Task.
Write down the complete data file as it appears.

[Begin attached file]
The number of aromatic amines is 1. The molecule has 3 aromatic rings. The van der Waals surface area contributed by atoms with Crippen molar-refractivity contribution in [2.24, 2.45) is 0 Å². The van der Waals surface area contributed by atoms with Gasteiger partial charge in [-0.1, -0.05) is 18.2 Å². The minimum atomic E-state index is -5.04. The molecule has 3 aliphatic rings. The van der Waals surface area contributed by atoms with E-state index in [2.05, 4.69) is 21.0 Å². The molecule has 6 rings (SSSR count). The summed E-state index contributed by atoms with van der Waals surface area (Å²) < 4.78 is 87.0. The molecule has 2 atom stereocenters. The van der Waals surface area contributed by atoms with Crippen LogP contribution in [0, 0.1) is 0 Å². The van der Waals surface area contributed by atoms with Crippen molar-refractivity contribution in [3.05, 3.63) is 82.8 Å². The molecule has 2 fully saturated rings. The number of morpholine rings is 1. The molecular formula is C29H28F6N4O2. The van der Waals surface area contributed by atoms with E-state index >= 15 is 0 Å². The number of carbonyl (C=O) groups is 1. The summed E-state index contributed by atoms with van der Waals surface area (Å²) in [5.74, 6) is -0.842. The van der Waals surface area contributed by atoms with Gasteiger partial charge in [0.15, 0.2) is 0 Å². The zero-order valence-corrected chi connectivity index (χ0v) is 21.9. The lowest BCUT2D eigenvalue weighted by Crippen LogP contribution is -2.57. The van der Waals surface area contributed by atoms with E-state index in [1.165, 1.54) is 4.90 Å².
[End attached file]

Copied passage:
The number of aromatic amines is 1. The molecule has 3 aromatic rings. The van der Waals surface area contributed by atoms with Crippen molar-refractivity contribution in [2.24, 2.45) is 0 Å². The van der Waals surface area contributed by atoms with Gasteiger partial charge in [-0.1, -0.05) is 18.2 Å². The minimum atomic E-state index is -5.04. The molecule has 3 aliphatic rings. The van der Waals surface area contributed by atoms with E-state index in [2.05, 4.69) is 21.0 Å². The molecule has 6 rings (SSSR count). The summed E-state index contributed by atoms with van der Waals surface area (Å²) < 4.78 is 87.0. The molecule has 2 atom stereocenters. The van der Waals surface area contributed by atoms with Crippen LogP contribution in [0, 0.1) is 0 Å². The van der Waals surface area contributed by atoms with Crippen molar-refractivity contribution in [3.05, 3.63) is 82.8 Å². The molecule has 2 fully saturated rings. The number of morpholine rings is 1. The molecular formula is C29H28F6N4O2. The van der Waals surface area contributed by atoms with E-state index >= 15 is 0 Å². The number of carbonyl (C=O) groups is 1. The summed E-state index contributed by atoms with van der Waals surface area (Å²) in [5.74, 6) is -0.842. The van der Waals surface area contributed by atoms with Gasteiger partial charge in [0.15, 0.2) is 0 Å². The zero-order valence-corrected chi connectivity index (χ0v) is 21.9. The lowest BCUT2D eigenvalue weighted by Crippen LogP contribution is -2.57. The van der Waals surface area contributed by atoms with E-state index in [1.165, 1.54) is 4.90 Å².